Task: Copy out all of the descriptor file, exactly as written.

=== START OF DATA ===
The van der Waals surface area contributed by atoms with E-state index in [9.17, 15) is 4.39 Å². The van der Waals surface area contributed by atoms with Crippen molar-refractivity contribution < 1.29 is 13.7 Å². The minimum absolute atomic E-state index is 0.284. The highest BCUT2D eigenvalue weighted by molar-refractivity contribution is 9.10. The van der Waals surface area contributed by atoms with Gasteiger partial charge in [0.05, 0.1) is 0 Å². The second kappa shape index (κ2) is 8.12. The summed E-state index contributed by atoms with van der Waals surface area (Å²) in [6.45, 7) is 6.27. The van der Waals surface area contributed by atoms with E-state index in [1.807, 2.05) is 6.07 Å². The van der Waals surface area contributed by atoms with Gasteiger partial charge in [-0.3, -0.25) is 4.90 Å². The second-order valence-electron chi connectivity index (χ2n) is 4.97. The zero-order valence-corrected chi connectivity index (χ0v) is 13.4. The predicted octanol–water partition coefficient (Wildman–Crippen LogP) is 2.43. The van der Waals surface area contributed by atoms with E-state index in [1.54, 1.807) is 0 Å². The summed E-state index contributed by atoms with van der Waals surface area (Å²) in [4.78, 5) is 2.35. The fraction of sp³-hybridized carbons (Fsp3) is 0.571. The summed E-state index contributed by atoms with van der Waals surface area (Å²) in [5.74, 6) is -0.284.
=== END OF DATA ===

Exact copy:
The van der Waals surface area contributed by atoms with E-state index in [9.17, 15) is 4.39 Å². The van der Waals surface area contributed by atoms with Crippen molar-refractivity contribution < 1.29 is 13.7 Å². The minimum absolute atomic E-state index is 0.284. The highest BCUT2D eigenvalue weighted by molar-refractivity contribution is 9.10. The van der Waals surface area contributed by atoms with Gasteiger partial charge in [0.05, 0.1) is 0 Å². The second kappa shape index (κ2) is 8.12. The summed E-state index contributed by atoms with van der Waals surface area (Å²) in [6.45, 7) is 6.27. The van der Waals surface area contributed by atoms with E-state index in [1.807, 2.05) is 6.07 Å². The van der Waals surface area contributed by atoms with Gasteiger partial charge in [-0.3, -0.25) is 4.90 Å². The second-order valence-electron chi connectivity index (χ2n) is 4.97. The zero-order valence-corrected chi connectivity index (χ0v) is 13.4. The predicted octanol–water partition coefficient (Wildman–Crippen LogP) is 2.43. The van der Waals surface area contributed by atoms with E-state index in [1.54, 1.807) is 0 Å². The summed E-state index contributed by atoms with van der Waals surface area (Å²) in [4.78, 5) is 2.35. The fraction of sp³-hybridized carbons (Fsp3) is 0.571. The summed E-state index contributed by atoms with van der Waals surface area (Å²) in [5.74, 6) is -0.284.